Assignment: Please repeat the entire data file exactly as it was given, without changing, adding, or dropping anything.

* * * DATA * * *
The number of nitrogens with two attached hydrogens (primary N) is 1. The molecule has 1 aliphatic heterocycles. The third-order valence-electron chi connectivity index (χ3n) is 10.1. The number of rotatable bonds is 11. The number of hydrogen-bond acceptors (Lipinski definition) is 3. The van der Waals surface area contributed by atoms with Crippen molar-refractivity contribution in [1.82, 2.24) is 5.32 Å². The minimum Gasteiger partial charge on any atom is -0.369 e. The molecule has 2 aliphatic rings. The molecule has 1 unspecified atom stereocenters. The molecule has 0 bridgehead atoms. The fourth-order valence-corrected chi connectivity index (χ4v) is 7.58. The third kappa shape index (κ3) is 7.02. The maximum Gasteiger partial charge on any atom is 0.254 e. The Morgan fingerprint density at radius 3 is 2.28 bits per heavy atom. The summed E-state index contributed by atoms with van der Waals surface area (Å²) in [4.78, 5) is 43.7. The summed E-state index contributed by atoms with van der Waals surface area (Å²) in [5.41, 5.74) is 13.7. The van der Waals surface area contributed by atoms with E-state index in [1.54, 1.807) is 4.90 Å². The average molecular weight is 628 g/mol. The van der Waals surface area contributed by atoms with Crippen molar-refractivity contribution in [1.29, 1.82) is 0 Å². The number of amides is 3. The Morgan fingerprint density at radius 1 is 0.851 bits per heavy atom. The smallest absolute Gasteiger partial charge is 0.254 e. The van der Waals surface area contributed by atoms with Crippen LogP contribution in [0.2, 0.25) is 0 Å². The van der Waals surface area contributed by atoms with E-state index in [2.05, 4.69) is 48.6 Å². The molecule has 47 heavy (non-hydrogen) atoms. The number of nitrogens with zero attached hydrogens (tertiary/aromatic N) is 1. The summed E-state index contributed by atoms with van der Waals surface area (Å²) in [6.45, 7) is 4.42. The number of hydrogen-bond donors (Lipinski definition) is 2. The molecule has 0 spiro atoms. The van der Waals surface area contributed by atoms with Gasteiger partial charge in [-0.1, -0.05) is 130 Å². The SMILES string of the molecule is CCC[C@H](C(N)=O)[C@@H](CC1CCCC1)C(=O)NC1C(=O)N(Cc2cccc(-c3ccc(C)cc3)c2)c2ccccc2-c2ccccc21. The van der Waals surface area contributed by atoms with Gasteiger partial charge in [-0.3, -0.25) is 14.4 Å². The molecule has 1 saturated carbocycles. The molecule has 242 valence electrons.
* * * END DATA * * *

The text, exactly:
The number of nitrogens with two attached hydrogens (primary N) is 1. The molecule has 1 aliphatic heterocycles. The third-order valence-electron chi connectivity index (χ3n) is 10.1. The number of rotatable bonds is 11. The number of hydrogen-bond acceptors (Lipinski definition) is 3. The van der Waals surface area contributed by atoms with Crippen molar-refractivity contribution in [1.82, 2.24) is 5.32 Å². The minimum Gasteiger partial charge on any atom is -0.369 e. The molecule has 2 aliphatic rings. The molecule has 1 unspecified atom stereocenters. The molecule has 0 bridgehead atoms. The fourth-order valence-corrected chi connectivity index (χ4v) is 7.58. The third kappa shape index (κ3) is 7.02. The maximum Gasteiger partial charge on any atom is 0.254 e. The Morgan fingerprint density at radius 3 is 2.28 bits per heavy atom. The summed E-state index contributed by atoms with van der Waals surface area (Å²) in [4.78, 5) is 43.7. The summed E-state index contributed by atoms with van der Waals surface area (Å²) in [5.41, 5.74) is 13.7. The van der Waals surface area contributed by atoms with E-state index in [1.54, 1.807) is 4.90 Å². The average molecular weight is 628 g/mol. The van der Waals surface area contributed by atoms with Crippen molar-refractivity contribution in [1.29, 1.82) is 0 Å². The number of amides is 3. The Morgan fingerprint density at radius 1 is 0.851 bits per heavy atom. The smallest absolute Gasteiger partial charge is 0.254 e. The van der Waals surface area contributed by atoms with Crippen LogP contribution in [0.2, 0.25) is 0 Å². The van der Waals surface area contributed by atoms with E-state index in [2.05, 4.69) is 48.6 Å². The molecule has 47 heavy (non-hydrogen) atoms. The number of nitrogens with zero attached hydrogens (tertiary/aromatic N) is 1. The summed E-state index contributed by atoms with van der Waals surface area (Å²) in [6.45, 7) is 4.42. The number of hydrogen-bond donors (Lipinski definition) is 2. The molecule has 0 spiro atoms. The van der Waals surface area contributed by atoms with Gasteiger partial charge in [-0.1, -0.05) is 130 Å². The SMILES string of the molecule is CCC[C@H](C(N)=O)[C@@H](CC1CCCC1)C(=O)NC1C(=O)N(Cc2cccc(-c3ccc(C)cc3)c2)c2ccccc2-c2ccccc21. The van der Waals surface area contributed by atoms with Gasteiger partial charge in [-0.3, -0.25) is 14.4 Å². The molecule has 1 saturated carbocycles. The molecule has 242 valence electrons.